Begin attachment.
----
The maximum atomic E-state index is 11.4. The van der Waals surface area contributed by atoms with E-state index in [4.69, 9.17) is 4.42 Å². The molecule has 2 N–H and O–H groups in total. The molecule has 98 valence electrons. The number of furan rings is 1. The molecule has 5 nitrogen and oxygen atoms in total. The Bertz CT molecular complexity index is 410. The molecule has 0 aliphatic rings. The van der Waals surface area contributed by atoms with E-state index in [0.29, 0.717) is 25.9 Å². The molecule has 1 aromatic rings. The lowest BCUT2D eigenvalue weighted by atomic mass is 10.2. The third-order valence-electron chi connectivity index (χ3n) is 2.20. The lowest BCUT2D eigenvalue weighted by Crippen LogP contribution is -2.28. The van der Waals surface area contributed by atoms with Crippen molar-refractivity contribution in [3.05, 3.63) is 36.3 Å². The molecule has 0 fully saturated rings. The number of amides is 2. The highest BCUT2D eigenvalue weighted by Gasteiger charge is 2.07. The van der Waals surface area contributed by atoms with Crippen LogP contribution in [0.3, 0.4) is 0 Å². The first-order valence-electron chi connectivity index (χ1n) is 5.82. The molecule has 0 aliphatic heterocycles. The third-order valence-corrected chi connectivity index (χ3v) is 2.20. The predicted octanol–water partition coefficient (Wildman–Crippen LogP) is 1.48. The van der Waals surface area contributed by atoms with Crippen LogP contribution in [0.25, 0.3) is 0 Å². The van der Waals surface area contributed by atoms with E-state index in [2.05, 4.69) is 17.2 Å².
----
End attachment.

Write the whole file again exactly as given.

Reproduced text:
The maximum atomic E-state index is 11.4. The van der Waals surface area contributed by atoms with E-state index in [4.69, 9.17) is 4.42 Å². The molecule has 2 N–H and O–H groups in total. The molecule has 98 valence electrons. The number of furan rings is 1. The molecule has 5 nitrogen and oxygen atoms in total. The Bertz CT molecular complexity index is 410. The molecule has 0 aliphatic rings. The van der Waals surface area contributed by atoms with E-state index in [0.29, 0.717) is 25.9 Å². The molecule has 1 aromatic rings. The lowest BCUT2D eigenvalue weighted by atomic mass is 10.2. The third-order valence-electron chi connectivity index (χ3n) is 2.20. The lowest BCUT2D eigenvalue weighted by Crippen LogP contribution is -2.28. The van der Waals surface area contributed by atoms with Crippen molar-refractivity contribution in [3.05, 3.63) is 36.3 Å². The molecule has 0 fully saturated rings. The number of amides is 2. The highest BCUT2D eigenvalue weighted by Gasteiger charge is 2.07. The van der Waals surface area contributed by atoms with Crippen LogP contribution in [0.3, 0.4) is 0 Å². The first-order valence-electron chi connectivity index (χ1n) is 5.82. The molecule has 0 aliphatic heterocycles. The third-order valence-corrected chi connectivity index (χ3v) is 2.20. The predicted octanol–water partition coefficient (Wildman–Crippen LogP) is 1.48. The van der Waals surface area contributed by atoms with Crippen LogP contribution in [0.25, 0.3) is 0 Å². The van der Waals surface area contributed by atoms with E-state index in [2.05, 4.69) is 17.2 Å².